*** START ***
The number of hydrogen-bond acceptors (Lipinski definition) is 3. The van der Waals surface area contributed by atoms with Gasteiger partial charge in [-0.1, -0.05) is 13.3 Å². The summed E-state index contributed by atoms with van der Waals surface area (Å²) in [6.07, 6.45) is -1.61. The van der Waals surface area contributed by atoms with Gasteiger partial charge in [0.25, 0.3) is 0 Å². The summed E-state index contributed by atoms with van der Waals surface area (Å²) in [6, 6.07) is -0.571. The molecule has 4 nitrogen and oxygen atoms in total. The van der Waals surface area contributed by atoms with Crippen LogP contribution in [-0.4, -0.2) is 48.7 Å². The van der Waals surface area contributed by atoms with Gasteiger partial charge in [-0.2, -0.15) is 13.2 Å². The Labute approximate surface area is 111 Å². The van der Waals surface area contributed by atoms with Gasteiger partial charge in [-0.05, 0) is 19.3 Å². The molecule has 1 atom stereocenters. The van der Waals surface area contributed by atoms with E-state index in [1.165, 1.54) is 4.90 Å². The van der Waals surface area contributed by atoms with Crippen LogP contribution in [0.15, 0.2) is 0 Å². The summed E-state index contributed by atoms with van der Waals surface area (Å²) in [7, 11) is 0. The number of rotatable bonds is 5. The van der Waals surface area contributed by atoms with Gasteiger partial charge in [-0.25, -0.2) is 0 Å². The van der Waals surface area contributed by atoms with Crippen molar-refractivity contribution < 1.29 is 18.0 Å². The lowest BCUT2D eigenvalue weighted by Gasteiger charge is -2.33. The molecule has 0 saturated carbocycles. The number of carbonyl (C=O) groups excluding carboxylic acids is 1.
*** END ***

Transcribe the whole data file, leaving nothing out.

The number of hydrogen-bond acceptors (Lipinski definition) is 3. The van der Waals surface area contributed by atoms with Gasteiger partial charge in [-0.1, -0.05) is 13.3 Å². The summed E-state index contributed by atoms with van der Waals surface area (Å²) in [6.07, 6.45) is -1.61. The van der Waals surface area contributed by atoms with Gasteiger partial charge in [0.25, 0.3) is 0 Å². The summed E-state index contributed by atoms with van der Waals surface area (Å²) in [6, 6.07) is -0.571. The molecule has 4 nitrogen and oxygen atoms in total. The van der Waals surface area contributed by atoms with Crippen LogP contribution in [-0.4, -0.2) is 48.7 Å². The van der Waals surface area contributed by atoms with Gasteiger partial charge in [-0.2, -0.15) is 13.2 Å². The Labute approximate surface area is 111 Å². The van der Waals surface area contributed by atoms with Gasteiger partial charge in [-0.05, 0) is 19.3 Å². The molecule has 1 atom stereocenters. The van der Waals surface area contributed by atoms with E-state index in [1.165, 1.54) is 4.90 Å². The van der Waals surface area contributed by atoms with Crippen LogP contribution in [0.15, 0.2) is 0 Å². The summed E-state index contributed by atoms with van der Waals surface area (Å²) in [7, 11) is 0. The number of rotatable bonds is 5. The van der Waals surface area contributed by atoms with Gasteiger partial charge in [-0.25, -0.2) is 0 Å². The van der Waals surface area contributed by atoms with Crippen molar-refractivity contribution < 1.29 is 18.0 Å². The lowest BCUT2D eigenvalue weighted by Gasteiger charge is -2.33. The molecule has 0 saturated carbocycles. The number of carbonyl (C=O) groups excluding carboxylic acids is 1.